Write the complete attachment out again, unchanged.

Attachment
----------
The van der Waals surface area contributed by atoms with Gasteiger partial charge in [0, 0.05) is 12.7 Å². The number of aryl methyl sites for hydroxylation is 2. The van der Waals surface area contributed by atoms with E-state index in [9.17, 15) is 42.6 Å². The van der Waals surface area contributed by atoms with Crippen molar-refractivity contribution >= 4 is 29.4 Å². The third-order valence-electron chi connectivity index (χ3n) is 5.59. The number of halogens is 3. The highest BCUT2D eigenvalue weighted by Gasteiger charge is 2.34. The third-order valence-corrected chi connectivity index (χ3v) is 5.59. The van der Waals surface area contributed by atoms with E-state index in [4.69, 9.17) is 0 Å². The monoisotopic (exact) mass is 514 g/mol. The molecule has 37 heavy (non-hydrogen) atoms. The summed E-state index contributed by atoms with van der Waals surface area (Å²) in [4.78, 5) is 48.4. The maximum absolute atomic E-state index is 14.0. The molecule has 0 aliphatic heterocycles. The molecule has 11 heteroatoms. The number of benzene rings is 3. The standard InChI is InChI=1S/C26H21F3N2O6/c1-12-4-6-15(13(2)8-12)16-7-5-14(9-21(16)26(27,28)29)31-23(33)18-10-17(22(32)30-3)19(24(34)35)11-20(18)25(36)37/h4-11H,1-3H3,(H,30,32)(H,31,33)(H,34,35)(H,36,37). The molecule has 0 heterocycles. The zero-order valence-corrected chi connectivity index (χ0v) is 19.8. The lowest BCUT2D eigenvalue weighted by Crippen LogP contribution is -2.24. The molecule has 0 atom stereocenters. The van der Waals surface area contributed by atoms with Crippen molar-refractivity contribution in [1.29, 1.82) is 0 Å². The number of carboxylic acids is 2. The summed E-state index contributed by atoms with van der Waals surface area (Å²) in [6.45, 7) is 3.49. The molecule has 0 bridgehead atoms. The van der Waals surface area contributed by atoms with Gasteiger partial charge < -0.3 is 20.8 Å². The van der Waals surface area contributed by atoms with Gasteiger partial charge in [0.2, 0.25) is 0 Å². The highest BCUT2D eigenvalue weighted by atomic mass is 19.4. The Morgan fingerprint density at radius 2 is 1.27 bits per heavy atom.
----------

The van der Waals surface area contributed by atoms with Gasteiger partial charge in [0, 0.05) is 12.7 Å². The number of aryl methyl sites for hydroxylation is 2. The van der Waals surface area contributed by atoms with E-state index in [9.17, 15) is 42.6 Å². The van der Waals surface area contributed by atoms with Crippen molar-refractivity contribution >= 4 is 29.4 Å². The third-order valence-electron chi connectivity index (χ3n) is 5.59. The number of halogens is 3. The highest BCUT2D eigenvalue weighted by Gasteiger charge is 2.34. The third-order valence-corrected chi connectivity index (χ3v) is 5.59. The van der Waals surface area contributed by atoms with E-state index in [4.69, 9.17) is 0 Å². The monoisotopic (exact) mass is 514 g/mol. The molecule has 37 heavy (non-hydrogen) atoms. The summed E-state index contributed by atoms with van der Waals surface area (Å²) in [4.78, 5) is 48.4. The maximum absolute atomic E-state index is 14.0. The molecule has 0 aliphatic heterocycles. The molecule has 11 heteroatoms. The number of benzene rings is 3. The standard InChI is InChI=1S/C26H21F3N2O6/c1-12-4-6-15(13(2)8-12)16-7-5-14(9-21(16)26(27,28)29)31-23(33)18-10-17(22(32)30-3)19(24(34)35)11-20(18)25(36)37/h4-11H,1-3H3,(H,30,32)(H,31,33)(H,34,35)(H,36,37). The molecule has 0 heterocycles. The zero-order valence-corrected chi connectivity index (χ0v) is 19.8. The lowest BCUT2D eigenvalue weighted by Crippen LogP contribution is -2.24. The molecule has 0 atom stereocenters. The van der Waals surface area contributed by atoms with Crippen molar-refractivity contribution in [1.29, 1.82) is 0 Å². The number of carboxylic acids is 2. The summed E-state index contributed by atoms with van der Waals surface area (Å²) in [6.45, 7) is 3.49. The molecule has 0 bridgehead atoms. The van der Waals surface area contributed by atoms with Gasteiger partial charge < -0.3 is 20.8 Å². The van der Waals surface area contributed by atoms with Gasteiger partial charge in [0.2, 0.25) is 0 Å². The highest BCUT2D eigenvalue weighted by atomic mass is 19.4. The Morgan fingerprint density at radius 2 is 1.27 bits per heavy atom.